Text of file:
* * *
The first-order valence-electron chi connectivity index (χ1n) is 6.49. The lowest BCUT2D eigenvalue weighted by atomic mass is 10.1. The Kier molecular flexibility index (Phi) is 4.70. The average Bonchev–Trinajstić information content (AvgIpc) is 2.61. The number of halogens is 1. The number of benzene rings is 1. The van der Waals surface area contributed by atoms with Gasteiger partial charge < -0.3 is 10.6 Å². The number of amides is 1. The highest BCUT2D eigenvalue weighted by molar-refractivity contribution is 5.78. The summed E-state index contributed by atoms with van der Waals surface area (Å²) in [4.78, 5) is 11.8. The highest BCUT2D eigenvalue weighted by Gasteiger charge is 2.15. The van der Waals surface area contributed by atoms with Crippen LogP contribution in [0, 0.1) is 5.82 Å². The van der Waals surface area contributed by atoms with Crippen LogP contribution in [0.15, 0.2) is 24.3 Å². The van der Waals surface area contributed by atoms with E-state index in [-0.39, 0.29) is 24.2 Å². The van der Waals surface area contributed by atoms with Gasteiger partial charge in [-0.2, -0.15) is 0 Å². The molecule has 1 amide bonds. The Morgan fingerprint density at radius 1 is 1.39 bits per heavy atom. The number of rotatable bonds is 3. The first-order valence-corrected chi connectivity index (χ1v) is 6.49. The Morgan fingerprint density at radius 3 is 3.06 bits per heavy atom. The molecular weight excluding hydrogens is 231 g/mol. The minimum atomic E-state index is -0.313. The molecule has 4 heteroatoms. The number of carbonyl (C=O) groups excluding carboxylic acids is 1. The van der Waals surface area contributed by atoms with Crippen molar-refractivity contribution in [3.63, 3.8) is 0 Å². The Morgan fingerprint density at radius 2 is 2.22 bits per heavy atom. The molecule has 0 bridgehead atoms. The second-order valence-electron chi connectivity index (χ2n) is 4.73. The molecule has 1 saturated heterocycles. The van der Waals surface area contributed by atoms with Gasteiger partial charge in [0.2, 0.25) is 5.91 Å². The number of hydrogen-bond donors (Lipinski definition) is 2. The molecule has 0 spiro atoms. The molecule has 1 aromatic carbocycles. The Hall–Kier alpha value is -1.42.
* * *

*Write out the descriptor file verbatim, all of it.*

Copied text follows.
The first-order valence-electron chi connectivity index (χ1n) is 6.49. The lowest BCUT2D eigenvalue weighted by atomic mass is 10.1. The Kier molecular flexibility index (Phi) is 4.70. The average Bonchev–Trinajstić information content (AvgIpc) is 2.61. The number of halogens is 1. The number of benzene rings is 1. The van der Waals surface area contributed by atoms with Gasteiger partial charge < -0.3 is 10.6 Å². The number of amides is 1. The highest BCUT2D eigenvalue weighted by molar-refractivity contribution is 5.78. The summed E-state index contributed by atoms with van der Waals surface area (Å²) in [4.78, 5) is 11.8. The highest BCUT2D eigenvalue weighted by Gasteiger charge is 2.15. The van der Waals surface area contributed by atoms with Crippen LogP contribution in [0, 0.1) is 5.82 Å². The van der Waals surface area contributed by atoms with Crippen LogP contribution in [0.15, 0.2) is 24.3 Å². The van der Waals surface area contributed by atoms with E-state index in [-0.39, 0.29) is 24.2 Å². The van der Waals surface area contributed by atoms with Gasteiger partial charge in [-0.2, -0.15) is 0 Å². The molecule has 1 amide bonds. The Morgan fingerprint density at radius 1 is 1.39 bits per heavy atom. The number of rotatable bonds is 3. The first-order valence-corrected chi connectivity index (χ1v) is 6.49. The Morgan fingerprint density at radius 3 is 3.06 bits per heavy atom. The molecular weight excluding hydrogens is 231 g/mol. The minimum atomic E-state index is -0.313. The molecule has 4 heteroatoms. The number of carbonyl (C=O) groups excluding carboxylic acids is 1. The van der Waals surface area contributed by atoms with Crippen molar-refractivity contribution in [3.63, 3.8) is 0 Å². The Morgan fingerprint density at radius 2 is 2.22 bits per heavy atom. The molecule has 0 bridgehead atoms. The second-order valence-electron chi connectivity index (χ2n) is 4.73. The molecule has 1 saturated heterocycles. The van der Waals surface area contributed by atoms with Gasteiger partial charge in [0.2, 0.25) is 5.91 Å². The number of hydrogen-bond donors (Lipinski definition) is 2. The molecule has 0 spiro atoms. The molecule has 1 aromatic carbocycles. The Hall–Kier alpha value is -1.42.